Electronic Data Retention Regulations

Electronic data has been growing in size and proportion for several decades. The sheer amount of electronic files (e.g., emails, pictures, videos) has consumed local and remote databases. The cloud storage facilities have been put together to hold this information for us. Cloud storage facilities have certain obligations towards their customers which include secure storage of electronic files by using industry-approved protocols. The rules for proper storage should not change based on the particular industry. In fact, the cloud storage facilities are supposed to use similar protection measures for all electronic files – e.g., encryption – to ensure safety.

Encryption is a tool or resource that allows the files to be scrambled and hidden from plain sight. The encrypted data is called “ciphertext” which can only be decrypted with the right key. There are two types of encryption. First, is symmetric encryption. Second, is asymmetric encryption. Symmetric encryption uses one key for encryption and decryption. Asymmetric encryption uses two different keys for encryption and decryption – i.e., the private and public key. The public key can be shared with the general public but the private key remains a secret and is only accessible by the right individual. There are various encryption technologies such as AES, Triple DES, RSA, and Blowfish.

Electronic data retention includes collecting, storing, and managing information. Private and public organizations should have the right rules and regulations that help define how electronic information should be located, identified, and stored. There are government regulations, international standards, industry regulations and internal policies. Government regulations are set by state or federal governmental agencies such as the Federal Trade Commission and Internal Revenue Service. International standards are set by the International Organization for Standardization like ISO/IEC 27040, IS 9001, ISO 17068:2017. Industry regulations include the GDPR, PCI-DSS, and CCPA. Finally, internal policies include data version controls and employee record retention.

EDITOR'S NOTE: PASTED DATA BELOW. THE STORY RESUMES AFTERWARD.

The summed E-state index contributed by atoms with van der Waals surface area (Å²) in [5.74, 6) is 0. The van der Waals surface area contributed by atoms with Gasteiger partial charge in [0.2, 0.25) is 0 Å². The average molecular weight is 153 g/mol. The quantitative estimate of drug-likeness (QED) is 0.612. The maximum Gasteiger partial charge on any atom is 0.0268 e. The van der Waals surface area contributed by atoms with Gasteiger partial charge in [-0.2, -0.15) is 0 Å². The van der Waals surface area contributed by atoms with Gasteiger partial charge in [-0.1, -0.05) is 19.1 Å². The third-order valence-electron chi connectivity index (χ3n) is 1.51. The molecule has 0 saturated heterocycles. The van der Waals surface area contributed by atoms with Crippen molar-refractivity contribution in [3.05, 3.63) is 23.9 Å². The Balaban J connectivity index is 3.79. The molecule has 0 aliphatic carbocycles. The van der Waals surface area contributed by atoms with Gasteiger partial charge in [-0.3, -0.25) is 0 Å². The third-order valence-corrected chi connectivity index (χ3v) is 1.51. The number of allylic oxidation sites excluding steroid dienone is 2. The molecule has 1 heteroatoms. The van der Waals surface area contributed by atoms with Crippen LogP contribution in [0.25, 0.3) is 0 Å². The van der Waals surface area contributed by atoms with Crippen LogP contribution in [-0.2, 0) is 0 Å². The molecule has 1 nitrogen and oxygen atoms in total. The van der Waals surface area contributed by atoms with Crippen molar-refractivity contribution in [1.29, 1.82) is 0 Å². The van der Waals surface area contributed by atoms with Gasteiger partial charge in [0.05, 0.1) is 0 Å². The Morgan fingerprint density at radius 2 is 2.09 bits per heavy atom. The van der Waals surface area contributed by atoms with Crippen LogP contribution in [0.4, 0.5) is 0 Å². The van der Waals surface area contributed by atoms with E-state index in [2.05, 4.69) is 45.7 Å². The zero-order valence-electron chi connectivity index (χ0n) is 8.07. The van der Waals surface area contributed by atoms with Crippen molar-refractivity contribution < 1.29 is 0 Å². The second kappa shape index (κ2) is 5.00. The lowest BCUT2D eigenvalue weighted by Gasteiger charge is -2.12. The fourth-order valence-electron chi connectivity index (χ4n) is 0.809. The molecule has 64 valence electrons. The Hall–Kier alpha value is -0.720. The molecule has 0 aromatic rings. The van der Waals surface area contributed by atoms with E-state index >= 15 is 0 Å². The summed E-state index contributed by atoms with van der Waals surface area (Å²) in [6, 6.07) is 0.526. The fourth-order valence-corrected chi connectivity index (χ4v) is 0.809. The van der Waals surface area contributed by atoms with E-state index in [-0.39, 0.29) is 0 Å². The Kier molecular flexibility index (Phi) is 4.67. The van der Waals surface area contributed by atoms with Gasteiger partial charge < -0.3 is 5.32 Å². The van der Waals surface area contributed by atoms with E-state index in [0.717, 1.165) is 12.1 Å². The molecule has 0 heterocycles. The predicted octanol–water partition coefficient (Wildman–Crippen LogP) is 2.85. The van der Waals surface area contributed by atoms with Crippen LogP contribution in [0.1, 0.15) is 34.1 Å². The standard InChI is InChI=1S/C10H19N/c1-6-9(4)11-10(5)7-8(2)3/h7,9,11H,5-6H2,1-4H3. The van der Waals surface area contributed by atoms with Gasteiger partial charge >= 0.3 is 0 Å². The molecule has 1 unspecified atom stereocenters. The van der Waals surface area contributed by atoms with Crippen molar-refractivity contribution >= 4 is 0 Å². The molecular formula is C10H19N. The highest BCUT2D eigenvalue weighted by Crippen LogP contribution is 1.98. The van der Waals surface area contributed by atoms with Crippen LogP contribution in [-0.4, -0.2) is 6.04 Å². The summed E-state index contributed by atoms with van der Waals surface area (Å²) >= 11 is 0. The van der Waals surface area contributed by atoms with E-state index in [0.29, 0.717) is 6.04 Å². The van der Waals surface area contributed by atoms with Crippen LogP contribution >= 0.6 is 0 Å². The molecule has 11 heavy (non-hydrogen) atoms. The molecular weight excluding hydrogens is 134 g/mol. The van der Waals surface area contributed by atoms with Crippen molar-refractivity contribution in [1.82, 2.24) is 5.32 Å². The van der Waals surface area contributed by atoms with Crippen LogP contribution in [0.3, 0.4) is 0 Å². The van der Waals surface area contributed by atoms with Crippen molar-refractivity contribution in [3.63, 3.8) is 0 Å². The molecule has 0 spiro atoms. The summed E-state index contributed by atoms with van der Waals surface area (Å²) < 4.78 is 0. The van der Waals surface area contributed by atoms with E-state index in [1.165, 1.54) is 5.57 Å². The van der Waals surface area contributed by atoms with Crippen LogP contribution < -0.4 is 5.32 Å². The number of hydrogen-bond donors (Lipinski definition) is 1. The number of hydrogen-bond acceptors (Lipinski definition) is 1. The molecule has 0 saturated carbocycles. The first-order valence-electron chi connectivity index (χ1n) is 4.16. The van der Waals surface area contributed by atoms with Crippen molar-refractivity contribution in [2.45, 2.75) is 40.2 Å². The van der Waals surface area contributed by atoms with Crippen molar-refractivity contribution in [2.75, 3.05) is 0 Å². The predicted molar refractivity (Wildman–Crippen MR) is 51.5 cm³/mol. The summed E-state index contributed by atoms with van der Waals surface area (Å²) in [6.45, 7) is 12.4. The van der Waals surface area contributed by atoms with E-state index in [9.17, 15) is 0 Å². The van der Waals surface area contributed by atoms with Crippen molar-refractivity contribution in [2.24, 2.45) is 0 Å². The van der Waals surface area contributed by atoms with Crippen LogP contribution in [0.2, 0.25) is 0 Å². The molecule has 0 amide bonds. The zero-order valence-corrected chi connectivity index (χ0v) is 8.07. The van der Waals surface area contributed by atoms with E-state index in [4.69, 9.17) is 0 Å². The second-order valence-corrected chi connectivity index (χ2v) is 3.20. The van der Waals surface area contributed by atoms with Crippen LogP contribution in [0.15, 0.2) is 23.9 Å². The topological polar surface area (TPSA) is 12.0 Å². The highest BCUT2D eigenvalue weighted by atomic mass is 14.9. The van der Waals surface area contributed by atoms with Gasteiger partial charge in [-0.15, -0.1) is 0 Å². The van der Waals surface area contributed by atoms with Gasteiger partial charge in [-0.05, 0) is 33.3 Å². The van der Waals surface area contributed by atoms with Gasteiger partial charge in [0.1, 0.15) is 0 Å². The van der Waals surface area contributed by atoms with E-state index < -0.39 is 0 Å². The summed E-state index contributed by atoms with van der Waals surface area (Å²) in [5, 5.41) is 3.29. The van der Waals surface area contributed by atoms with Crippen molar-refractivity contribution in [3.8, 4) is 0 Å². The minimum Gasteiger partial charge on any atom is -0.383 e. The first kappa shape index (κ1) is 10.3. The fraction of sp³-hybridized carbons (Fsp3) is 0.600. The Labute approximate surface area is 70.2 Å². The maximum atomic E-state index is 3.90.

There are various electronic data retention rules and regulations which are not globally uniform. For example, the rules for Australia may be different from China. The European Union’s rules (e.g., GDPR) are far more comprehensive than others. There may be similarities between the rules but none are entirely identical. For example, one similarity in these rules is that personal data should not be stored or processed for longer than necessary. On the other hand, Switzerland has organized a comprehensive data retention protocol which requires business data to be stored for at least ten years after the end of the financial year. However, in the United States, there is no uniform state or federal laws that can be applied across the board. There is a mixture of various laws that are applicable to a specific industry such as the Fair Labor Standards Act, Bank Secrecy Act, Health Insurance Portability and Accountability Act, and Federal Information Security Management Act. There is the Electronic Communication Transactional Records Act [codified under 18 U.S.C. 2703(f)(2)] that controls data preservation for service providers and mandates data preservation for at least ninety days. FISMA which applies to contractors and federal agencies requires data retention for at least three years. In addition, HIPAA which applies to health care providers requires data retention for at least six years from the electronic file’s creation date.

In summary, organizations should spend a good amount of time to create a practical data retention policy that includes the guidelines. The data retention policy should be created once the data is properly located, classified, and reviewed. In fact, the data retention lifecycle includes the following phases: (1) creation; (2) storage; (3) usage; (4) archival; and (5) disposal. Also, all data should be considered, including, but not limited to, emails, customer records, supplier records, employee files, databases, accounting and financial files.

Our internet and cybersecurity lawyers have been prosecuting and defending legal actions in state and federal courts. Our law firm is ready to assist its clients in matters related to internet, cybersecurity, and privacy. Please contact our law firm to speak with an internet attorney at your earliest convenience.